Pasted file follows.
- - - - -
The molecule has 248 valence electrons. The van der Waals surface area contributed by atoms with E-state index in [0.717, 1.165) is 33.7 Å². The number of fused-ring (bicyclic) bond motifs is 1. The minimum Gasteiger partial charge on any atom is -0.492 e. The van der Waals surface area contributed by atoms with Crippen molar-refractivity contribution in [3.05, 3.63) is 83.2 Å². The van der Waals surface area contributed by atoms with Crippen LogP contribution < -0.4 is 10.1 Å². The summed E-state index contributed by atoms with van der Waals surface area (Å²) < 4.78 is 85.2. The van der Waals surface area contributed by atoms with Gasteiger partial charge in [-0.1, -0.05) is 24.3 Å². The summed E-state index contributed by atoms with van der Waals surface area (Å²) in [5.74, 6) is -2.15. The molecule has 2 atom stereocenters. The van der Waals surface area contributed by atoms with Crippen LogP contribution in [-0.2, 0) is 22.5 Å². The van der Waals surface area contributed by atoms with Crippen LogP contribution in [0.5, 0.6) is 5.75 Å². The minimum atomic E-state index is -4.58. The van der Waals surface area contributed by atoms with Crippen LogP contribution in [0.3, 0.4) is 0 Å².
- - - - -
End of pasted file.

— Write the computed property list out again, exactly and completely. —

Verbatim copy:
The molecule has 248 valence electrons. The van der Waals surface area contributed by atoms with E-state index in [0.717, 1.165) is 33.7 Å². The number of fused-ring (bicyclic) bond motifs is 1. The minimum Gasteiger partial charge on any atom is -0.492 e. The van der Waals surface area contributed by atoms with Crippen molar-refractivity contribution in [3.05, 3.63) is 83.2 Å². The van der Waals surface area contributed by atoms with Crippen LogP contribution < -0.4 is 10.1 Å². The summed E-state index contributed by atoms with van der Waals surface area (Å²) < 4.78 is 85.2. The van der Waals surface area contributed by atoms with Gasteiger partial charge in [-0.1, -0.05) is 24.3 Å². The summed E-state index contributed by atoms with van der Waals surface area (Å²) in [5.74, 6) is -2.15. The molecule has 2 atom stereocenters. The van der Waals surface area contributed by atoms with Crippen LogP contribution in [-0.2, 0) is 22.5 Å². The van der Waals surface area contributed by atoms with Crippen LogP contribution in [0.5, 0.6) is 5.75 Å². The minimum atomic E-state index is -4.58. The van der Waals surface area contributed by atoms with Crippen LogP contribution in [0.3, 0.4) is 0 Å².